The appointment of Yogi Adityanath as the new chief minister of Uttar Pradesh might have been a surprise to many, but it's hardly a shock. As a party that won a decisive electoral victory in this crucial election, the BJP had every reason to go for bust. If not Adityanath now, then when? Its victory gives BJP every right to choose its own leader. And it has chosen Yogi Adityanath.
A popular theory doing the rounds is that this is a measure of the party's desperation. The development mantra is not doing it for them, so they have brought out the tried and trusted Hindutva battering ram (or Ram if you prefer). The anointment of Yogi Adityanath suggests that the BJP "is wary of waging the battle of 2019 on the plank of development", writes Ajaz Ashraf in Scroll.
Modi is signalling his own comfort and belief in a more long-term transformational project, laying the ground for a robust dynamic second rung of strong leaders.
The BJP is not confident of riding economic performance to victory and would rather "surf the tide of communal polarization". The signals were clear during the progress of the Uttar Pradesh campaign, writes Kumar Uttam in the Hindustan Times.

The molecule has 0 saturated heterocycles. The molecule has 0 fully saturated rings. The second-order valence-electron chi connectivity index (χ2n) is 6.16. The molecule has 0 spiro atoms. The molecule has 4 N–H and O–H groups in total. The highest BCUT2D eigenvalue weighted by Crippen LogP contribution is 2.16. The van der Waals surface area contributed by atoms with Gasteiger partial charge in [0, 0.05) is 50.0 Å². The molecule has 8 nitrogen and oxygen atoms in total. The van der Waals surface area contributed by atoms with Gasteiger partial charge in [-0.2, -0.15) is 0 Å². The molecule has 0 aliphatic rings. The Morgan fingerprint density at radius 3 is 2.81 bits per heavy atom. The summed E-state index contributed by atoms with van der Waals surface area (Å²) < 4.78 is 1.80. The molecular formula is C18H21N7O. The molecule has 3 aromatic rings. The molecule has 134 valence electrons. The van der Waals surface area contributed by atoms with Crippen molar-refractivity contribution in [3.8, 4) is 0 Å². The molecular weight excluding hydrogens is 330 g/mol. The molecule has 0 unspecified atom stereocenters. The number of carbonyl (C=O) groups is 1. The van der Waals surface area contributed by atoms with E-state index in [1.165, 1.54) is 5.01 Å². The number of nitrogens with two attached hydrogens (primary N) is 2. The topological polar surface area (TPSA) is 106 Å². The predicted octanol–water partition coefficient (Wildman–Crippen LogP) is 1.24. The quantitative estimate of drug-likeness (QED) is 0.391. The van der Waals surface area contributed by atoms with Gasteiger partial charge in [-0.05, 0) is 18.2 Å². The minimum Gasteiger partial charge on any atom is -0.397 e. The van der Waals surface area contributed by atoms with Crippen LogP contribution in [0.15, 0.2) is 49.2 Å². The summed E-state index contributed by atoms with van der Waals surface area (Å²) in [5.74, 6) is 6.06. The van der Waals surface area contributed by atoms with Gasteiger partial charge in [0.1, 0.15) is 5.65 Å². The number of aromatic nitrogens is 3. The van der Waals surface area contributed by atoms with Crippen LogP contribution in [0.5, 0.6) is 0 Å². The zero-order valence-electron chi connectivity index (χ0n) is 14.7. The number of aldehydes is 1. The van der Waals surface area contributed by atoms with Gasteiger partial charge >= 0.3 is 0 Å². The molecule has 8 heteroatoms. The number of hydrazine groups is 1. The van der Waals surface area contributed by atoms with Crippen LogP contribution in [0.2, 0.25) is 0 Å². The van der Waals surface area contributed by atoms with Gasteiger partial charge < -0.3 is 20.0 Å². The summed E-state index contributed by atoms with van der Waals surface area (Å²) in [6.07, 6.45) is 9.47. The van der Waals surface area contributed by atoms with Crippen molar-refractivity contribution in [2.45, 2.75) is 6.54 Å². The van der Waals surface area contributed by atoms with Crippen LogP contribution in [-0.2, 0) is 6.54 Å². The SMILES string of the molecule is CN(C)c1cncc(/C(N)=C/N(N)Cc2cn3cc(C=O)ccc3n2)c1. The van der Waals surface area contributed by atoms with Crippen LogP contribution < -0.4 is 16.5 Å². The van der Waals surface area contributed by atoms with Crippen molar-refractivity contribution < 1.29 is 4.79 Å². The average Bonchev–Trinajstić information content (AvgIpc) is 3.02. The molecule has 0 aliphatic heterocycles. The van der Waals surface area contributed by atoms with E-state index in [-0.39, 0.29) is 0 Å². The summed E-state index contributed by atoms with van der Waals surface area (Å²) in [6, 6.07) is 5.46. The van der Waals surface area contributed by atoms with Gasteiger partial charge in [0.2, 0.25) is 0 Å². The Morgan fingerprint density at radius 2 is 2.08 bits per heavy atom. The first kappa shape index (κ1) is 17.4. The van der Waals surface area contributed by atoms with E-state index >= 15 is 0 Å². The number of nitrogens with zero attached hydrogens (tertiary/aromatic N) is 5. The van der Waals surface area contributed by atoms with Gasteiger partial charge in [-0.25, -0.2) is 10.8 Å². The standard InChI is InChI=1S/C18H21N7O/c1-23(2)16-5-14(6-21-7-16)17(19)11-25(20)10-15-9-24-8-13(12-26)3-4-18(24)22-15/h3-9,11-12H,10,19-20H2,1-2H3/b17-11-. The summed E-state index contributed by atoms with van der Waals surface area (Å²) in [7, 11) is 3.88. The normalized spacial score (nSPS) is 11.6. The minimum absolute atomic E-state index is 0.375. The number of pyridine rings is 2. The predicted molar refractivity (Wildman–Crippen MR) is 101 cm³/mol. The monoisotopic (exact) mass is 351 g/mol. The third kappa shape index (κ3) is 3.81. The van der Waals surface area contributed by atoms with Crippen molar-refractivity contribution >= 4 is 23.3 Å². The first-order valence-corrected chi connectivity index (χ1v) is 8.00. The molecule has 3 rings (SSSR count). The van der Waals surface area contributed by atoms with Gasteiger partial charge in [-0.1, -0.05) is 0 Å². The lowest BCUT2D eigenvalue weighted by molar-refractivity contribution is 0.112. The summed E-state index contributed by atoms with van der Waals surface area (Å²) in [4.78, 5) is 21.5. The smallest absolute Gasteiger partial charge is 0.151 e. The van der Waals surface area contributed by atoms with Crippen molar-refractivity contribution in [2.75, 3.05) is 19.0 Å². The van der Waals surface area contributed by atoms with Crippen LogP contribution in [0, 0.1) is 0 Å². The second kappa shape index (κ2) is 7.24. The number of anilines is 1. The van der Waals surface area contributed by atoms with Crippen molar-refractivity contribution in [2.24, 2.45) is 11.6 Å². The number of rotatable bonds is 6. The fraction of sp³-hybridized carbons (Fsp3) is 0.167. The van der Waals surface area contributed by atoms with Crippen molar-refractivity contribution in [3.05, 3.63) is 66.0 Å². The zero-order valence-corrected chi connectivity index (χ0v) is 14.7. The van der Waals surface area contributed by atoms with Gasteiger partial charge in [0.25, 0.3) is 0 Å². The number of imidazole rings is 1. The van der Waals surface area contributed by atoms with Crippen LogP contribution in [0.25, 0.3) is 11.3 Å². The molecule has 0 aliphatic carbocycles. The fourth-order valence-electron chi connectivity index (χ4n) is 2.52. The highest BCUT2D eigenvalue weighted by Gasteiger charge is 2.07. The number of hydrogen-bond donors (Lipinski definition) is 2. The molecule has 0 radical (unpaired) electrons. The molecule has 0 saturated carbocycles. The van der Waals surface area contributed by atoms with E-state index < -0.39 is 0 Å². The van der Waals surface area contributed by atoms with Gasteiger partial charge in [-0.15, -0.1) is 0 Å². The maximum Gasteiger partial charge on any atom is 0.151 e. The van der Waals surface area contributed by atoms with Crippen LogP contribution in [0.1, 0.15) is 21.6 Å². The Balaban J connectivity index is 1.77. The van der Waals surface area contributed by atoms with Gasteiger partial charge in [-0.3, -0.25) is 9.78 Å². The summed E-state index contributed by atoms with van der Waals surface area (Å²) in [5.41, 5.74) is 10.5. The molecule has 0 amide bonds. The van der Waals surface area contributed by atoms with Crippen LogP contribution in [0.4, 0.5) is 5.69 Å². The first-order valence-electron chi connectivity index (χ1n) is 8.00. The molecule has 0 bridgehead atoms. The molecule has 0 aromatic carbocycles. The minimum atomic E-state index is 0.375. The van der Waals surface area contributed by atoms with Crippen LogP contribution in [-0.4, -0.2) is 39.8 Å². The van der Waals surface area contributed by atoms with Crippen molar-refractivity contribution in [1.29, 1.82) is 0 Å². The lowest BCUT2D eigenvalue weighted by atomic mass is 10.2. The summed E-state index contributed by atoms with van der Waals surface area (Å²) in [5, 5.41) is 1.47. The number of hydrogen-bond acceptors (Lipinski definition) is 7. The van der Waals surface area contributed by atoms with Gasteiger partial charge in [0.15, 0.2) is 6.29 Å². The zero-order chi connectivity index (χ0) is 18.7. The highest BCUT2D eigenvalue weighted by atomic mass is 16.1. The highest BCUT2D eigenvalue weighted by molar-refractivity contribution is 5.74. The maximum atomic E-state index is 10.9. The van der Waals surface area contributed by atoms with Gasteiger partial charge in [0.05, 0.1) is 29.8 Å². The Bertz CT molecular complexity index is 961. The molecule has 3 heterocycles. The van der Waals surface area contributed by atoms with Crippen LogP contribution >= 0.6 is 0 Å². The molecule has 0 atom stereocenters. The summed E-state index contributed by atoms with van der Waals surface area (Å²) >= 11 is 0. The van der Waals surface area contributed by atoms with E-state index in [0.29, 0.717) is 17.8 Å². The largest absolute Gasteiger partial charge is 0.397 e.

Modi raised Jai Shri Ram slogans in Lucknow last October. The BJP manifesto promised a ban on mechanical slaughterhouses. Power Minister Piyush Goyal accused the Samajwadi Party government of discriminating between Hindus and Muslims when it came to electricity distribution. And then came Modi's famous shamshaan versus kabristan, Holi vs Ramzan comment. Back in 2014, French political scientist Christophe Jaffrelot had said in an interview: "Plan A for Modi is to succeed on the economic front, and if that does not work then emphasizing on Hindutva politics may be an important Plan B."
It must be some consolation to Modi's opponents, especially the more battered ones dreaming of a mahagatbandhan, to take refuge in this theory that the Prime Minister is falling back on Plan B because Plan A is not taking off.
Modi has never made it a secret that he wants to be a transformational leader. He could be making a play for both development and Hindutva. Why should he just be content with raising the GDP?
That perception of failure must give them some hope for their own comeback. But there's nothing to indicate that for the Modi government, Plans A and B are mutually exclusive. Modi has never made it a secret that he wants to be a transformational leader. He could be making a play for both development and Hindutva. Why should he just be content with raising the GDP?
Consider the UP elections. The government's own shifting goalposts on demonetization indicate that economically it did not deliver what it was meant to deliver. Bhaskar Chakravorti wrote in the Harvard Business Review that it was a "case study in poor policy and even poorer execution". Modi slammed Harvard economists in his campaign.